The British Red Cross has been forced to suspend its international family tracing work after being affected by a major cyber attack against one of its global partner organisations.
The International Committee of the Red Cross, the Geneva-based humanitarian organisation that works with the BRC and its equivalent Red Cross and Red Crescent societies around the world, said it had this week detected a “sophisticated cyber security attack” against its servers that had compromised sensitive information of more than 500,000 vulnerable people.
“The attack compromised personal data and confidential information on more than 515,000 highly vulnerable people, including those separated from their families due to conflict, migration and disaster, missing persons and their families, and people in detention,” the ICRC said in a statement.
The attack has forced the ICRC to suspend its Restoring Family Links scheme, which works with individual Red Cross and Red Crescent organisations across the world to reunite family members separated by conflict, disaster or migration.
The ICRC said it had no immediate indication as to who carried out the attack, which targeted an external company in Switzerland that the organisation contracts to store data.
There has not yet been any indication that the compromised information had been leaked or shared publicly, the ICRC said, which was its most pressing concern.
It said the affected information originated from at least 60 Red Cross and Red Crescent national societies around the world.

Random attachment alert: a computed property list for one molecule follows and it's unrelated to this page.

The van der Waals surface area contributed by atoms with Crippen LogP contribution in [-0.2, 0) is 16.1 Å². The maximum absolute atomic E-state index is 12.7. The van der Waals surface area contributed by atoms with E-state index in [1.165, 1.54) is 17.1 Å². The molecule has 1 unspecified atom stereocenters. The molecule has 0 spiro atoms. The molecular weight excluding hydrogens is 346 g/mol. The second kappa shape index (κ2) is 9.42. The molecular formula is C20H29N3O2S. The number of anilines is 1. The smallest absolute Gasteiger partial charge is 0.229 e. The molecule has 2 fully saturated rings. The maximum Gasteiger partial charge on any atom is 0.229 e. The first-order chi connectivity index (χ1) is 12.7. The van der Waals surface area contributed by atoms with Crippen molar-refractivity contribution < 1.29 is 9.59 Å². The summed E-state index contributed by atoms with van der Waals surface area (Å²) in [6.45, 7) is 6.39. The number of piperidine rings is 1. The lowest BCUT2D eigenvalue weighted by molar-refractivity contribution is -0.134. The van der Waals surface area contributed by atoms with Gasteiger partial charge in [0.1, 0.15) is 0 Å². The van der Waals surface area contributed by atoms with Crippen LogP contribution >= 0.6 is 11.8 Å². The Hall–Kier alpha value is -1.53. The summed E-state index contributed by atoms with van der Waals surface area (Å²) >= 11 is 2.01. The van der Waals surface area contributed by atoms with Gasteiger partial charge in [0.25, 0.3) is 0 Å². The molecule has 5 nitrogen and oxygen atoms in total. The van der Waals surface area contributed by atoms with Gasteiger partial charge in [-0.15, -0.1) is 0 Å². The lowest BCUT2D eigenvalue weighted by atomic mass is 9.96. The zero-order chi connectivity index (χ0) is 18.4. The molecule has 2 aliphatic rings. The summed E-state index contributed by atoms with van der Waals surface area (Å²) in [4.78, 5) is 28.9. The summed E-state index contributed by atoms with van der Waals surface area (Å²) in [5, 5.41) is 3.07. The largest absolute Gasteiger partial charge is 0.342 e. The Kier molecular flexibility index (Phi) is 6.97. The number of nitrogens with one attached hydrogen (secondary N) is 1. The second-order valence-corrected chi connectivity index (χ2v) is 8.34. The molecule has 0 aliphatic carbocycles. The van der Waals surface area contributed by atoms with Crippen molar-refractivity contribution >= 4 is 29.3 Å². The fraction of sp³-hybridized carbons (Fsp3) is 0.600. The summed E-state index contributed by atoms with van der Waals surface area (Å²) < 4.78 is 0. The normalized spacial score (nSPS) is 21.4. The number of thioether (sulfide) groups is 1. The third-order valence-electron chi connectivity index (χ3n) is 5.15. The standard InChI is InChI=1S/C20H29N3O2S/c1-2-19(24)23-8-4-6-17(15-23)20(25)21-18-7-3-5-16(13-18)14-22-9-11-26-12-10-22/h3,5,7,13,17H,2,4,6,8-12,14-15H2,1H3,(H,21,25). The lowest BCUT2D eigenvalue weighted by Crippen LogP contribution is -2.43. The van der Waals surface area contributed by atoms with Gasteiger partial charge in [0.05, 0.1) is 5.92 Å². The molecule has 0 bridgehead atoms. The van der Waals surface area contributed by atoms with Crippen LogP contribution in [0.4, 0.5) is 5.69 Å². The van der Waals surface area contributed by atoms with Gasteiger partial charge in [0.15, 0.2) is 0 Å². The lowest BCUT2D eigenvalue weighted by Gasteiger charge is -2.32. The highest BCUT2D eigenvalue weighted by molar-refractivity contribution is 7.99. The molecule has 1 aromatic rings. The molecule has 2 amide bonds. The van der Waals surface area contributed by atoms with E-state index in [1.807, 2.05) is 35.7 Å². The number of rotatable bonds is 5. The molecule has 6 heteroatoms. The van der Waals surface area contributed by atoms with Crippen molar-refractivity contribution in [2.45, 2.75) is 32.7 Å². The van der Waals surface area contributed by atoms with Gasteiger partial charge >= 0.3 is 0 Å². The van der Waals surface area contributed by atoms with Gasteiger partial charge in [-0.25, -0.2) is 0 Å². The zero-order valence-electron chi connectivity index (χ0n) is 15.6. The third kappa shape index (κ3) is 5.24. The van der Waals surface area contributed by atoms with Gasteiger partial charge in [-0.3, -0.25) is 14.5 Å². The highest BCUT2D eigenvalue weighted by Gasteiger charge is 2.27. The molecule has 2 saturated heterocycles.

Robert Mardini, director-general of the ICRC, said: “We are all appalled and perplexed that this humanitarian information would be targeted and compromised. This cyber attack puts vulnerable people, those already in need of humanitarian services, at further risk.”
The BRC said in a statement that it was taking the breach extremely seriously and was investigating how the attack had affected its international family tracing operations, which have been put on hold.
“We are appalled and extremely concerned that this sensitive humanitarian data would be targeted and compromised in this way,” the BRC said.
“An attack on the data of people who are missing makes the anguish and suffering of their families even more difficult to endure.
“We are working closely with our humanitarian partners worldwide to understand the scope of the attack and take the appropriate measures to safeguard our data now and in the future,” it said.
Mardini also said: “Every day, the Red Cross Red Crescent movement helps reunite, on average, 12 missing people with their families. Cyber attacks like this jeopardise that essential work.”